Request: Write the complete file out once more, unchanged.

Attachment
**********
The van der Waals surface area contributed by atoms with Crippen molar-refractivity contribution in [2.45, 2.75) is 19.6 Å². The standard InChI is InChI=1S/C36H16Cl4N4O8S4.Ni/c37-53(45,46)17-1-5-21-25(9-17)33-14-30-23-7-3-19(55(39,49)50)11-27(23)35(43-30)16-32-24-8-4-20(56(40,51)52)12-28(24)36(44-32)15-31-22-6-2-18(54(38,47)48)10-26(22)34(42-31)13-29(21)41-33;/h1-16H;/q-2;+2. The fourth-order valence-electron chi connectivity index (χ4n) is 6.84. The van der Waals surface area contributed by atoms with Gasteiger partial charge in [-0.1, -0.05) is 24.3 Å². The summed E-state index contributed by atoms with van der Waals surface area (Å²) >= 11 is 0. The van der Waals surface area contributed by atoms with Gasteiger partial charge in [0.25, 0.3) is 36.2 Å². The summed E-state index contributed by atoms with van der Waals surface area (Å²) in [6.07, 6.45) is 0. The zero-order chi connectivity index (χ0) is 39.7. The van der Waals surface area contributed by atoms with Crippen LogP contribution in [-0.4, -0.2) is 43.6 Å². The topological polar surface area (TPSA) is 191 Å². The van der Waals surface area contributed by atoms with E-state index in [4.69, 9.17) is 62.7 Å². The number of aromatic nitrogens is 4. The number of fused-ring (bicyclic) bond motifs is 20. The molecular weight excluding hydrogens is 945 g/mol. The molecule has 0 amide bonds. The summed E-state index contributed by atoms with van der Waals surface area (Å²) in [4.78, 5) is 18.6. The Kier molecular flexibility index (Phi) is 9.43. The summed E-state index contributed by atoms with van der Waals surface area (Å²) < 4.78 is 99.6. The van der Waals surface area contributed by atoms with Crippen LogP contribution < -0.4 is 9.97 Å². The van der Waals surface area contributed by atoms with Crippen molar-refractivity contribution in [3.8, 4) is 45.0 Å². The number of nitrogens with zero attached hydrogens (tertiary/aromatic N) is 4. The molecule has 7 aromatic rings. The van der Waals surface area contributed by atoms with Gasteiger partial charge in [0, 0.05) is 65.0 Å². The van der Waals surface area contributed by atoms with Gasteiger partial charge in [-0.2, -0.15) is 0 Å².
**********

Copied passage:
The van der Waals surface area contributed by atoms with Crippen molar-refractivity contribution in [2.45, 2.75) is 19.6 Å². The standard InChI is InChI=1S/C36H16Cl4N4O8S4.Ni/c37-53(45,46)17-1-5-21-25(9-17)33-14-30-23-7-3-19(55(39,49)50)11-27(23)35(43-30)16-32-24-8-4-20(56(40,51)52)12-28(24)36(44-32)15-31-22-6-2-18(54(38,47)48)10-26(22)34(42-31)13-29(21)41-33;/h1-16H;/q-2;+2. The fourth-order valence-electron chi connectivity index (χ4n) is 6.84. The van der Waals surface area contributed by atoms with Gasteiger partial charge in [-0.1, -0.05) is 24.3 Å². The summed E-state index contributed by atoms with van der Waals surface area (Å²) >= 11 is 0. The van der Waals surface area contributed by atoms with Gasteiger partial charge in [0.25, 0.3) is 36.2 Å². The summed E-state index contributed by atoms with van der Waals surface area (Å²) in [6.07, 6.45) is 0. The zero-order chi connectivity index (χ0) is 39.7. The van der Waals surface area contributed by atoms with Crippen LogP contribution in [-0.4, -0.2) is 43.6 Å². The topological polar surface area (TPSA) is 191 Å². The van der Waals surface area contributed by atoms with E-state index in [4.69, 9.17) is 62.7 Å². The number of aromatic nitrogens is 4. The number of fused-ring (bicyclic) bond motifs is 20. The molecular weight excluding hydrogens is 945 g/mol. The molecule has 0 amide bonds. The summed E-state index contributed by atoms with van der Waals surface area (Å²) in [4.78, 5) is 18.6. The Kier molecular flexibility index (Phi) is 9.43. The summed E-state index contributed by atoms with van der Waals surface area (Å²) < 4.78 is 99.6. The van der Waals surface area contributed by atoms with Crippen LogP contribution < -0.4 is 9.97 Å². The van der Waals surface area contributed by atoms with Crippen molar-refractivity contribution in [3.8, 4) is 45.0 Å². The number of nitrogens with zero attached hydrogens (tertiary/aromatic N) is 4. The molecule has 7 aromatic rings. The van der Waals surface area contributed by atoms with Gasteiger partial charge in [0, 0.05) is 65.0 Å². The van der Waals surface area contributed by atoms with Gasteiger partial charge in [-0.2, -0.15) is 0 Å².